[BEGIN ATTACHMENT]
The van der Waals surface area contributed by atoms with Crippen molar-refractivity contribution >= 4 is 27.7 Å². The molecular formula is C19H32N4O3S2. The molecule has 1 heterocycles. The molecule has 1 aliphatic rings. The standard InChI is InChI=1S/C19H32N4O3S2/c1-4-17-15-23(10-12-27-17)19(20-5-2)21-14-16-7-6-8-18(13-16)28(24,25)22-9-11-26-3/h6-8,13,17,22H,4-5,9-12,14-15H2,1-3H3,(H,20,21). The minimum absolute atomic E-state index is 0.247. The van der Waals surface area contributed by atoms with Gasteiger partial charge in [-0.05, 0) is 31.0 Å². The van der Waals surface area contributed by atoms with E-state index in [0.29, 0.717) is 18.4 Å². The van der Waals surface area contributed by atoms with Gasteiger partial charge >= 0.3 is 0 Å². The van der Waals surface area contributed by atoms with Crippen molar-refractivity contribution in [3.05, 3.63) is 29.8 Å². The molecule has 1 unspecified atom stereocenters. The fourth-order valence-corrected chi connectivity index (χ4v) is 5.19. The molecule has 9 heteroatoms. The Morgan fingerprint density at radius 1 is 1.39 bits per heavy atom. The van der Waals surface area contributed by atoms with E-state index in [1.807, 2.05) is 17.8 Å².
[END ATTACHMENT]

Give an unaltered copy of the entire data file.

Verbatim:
The van der Waals surface area contributed by atoms with Crippen molar-refractivity contribution >= 4 is 27.7 Å². The molecular formula is C19H32N4O3S2. The molecule has 1 heterocycles. The molecule has 1 aliphatic rings. The standard InChI is InChI=1S/C19H32N4O3S2/c1-4-17-15-23(10-12-27-17)19(20-5-2)21-14-16-7-6-8-18(13-16)28(24,25)22-9-11-26-3/h6-8,13,17,22H,4-5,9-12,14-15H2,1-3H3,(H,20,21). The minimum absolute atomic E-state index is 0.247. The van der Waals surface area contributed by atoms with Gasteiger partial charge in [-0.05, 0) is 31.0 Å². The van der Waals surface area contributed by atoms with E-state index in [0.29, 0.717) is 18.4 Å². The van der Waals surface area contributed by atoms with Gasteiger partial charge >= 0.3 is 0 Å². The van der Waals surface area contributed by atoms with Crippen molar-refractivity contribution in [3.05, 3.63) is 29.8 Å². The molecule has 1 unspecified atom stereocenters. The fourth-order valence-corrected chi connectivity index (χ4v) is 5.19. The molecule has 9 heteroatoms. The Morgan fingerprint density at radius 1 is 1.39 bits per heavy atom. The van der Waals surface area contributed by atoms with E-state index in [1.807, 2.05) is 17.8 Å².